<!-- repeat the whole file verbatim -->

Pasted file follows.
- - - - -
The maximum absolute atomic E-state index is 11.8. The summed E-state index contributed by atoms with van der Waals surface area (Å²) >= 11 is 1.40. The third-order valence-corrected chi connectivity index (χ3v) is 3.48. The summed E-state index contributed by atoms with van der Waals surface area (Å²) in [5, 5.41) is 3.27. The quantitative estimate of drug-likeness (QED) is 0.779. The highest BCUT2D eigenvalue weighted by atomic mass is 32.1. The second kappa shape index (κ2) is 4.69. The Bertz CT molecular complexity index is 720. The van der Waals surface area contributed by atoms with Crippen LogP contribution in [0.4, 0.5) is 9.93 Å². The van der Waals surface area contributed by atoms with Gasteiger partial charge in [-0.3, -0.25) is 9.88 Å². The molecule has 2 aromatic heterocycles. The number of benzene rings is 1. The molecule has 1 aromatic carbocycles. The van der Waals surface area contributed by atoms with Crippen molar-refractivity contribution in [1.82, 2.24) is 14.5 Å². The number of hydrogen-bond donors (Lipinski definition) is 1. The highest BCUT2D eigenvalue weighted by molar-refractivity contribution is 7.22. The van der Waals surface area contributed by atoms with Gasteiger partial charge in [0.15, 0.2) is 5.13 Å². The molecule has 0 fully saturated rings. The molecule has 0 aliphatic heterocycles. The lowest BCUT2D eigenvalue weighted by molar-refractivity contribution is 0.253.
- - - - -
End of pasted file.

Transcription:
The maximum absolute atomic E-state index is 11.8. The summed E-state index contributed by atoms with van der Waals surface area (Å²) >= 11 is 1.40. The third-order valence-corrected chi connectivity index (χ3v) is 3.48. The summed E-state index contributed by atoms with van der Waals surface area (Å²) in [5, 5.41) is 3.27. The quantitative estimate of drug-likeness (QED) is 0.779. The highest BCUT2D eigenvalue weighted by atomic mass is 32.1. The second kappa shape index (κ2) is 4.69. The Bertz CT molecular complexity index is 720. The van der Waals surface area contributed by atoms with Crippen LogP contribution in [0.4, 0.5) is 9.93 Å². The van der Waals surface area contributed by atoms with Gasteiger partial charge in [-0.3, -0.25) is 9.88 Å². The molecule has 2 aromatic heterocycles. The number of benzene rings is 1. The molecule has 1 aromatic carbocycles. The van der Waals surface area contributed by atoms with Crippen molar-refractivity contribution in [1.82, 2.24) is 14.5 Å². The number of hydrogen-bond donors (Lipinski definition) is 1. The highest BCUT2D eigenvalue weighted by molar-refractivity contribution is 7.22. The van der Waals surface area contributed by atoms with Gasteiger partial charge in [0.15, 0.2) is 5.13 Å². The molecule has 0 fully saturated rings. The molecule has 0 aliphatic heterocycles. The lowest BCUT2D eigenvalue weighted by molar-refractivity contribution is 0.253.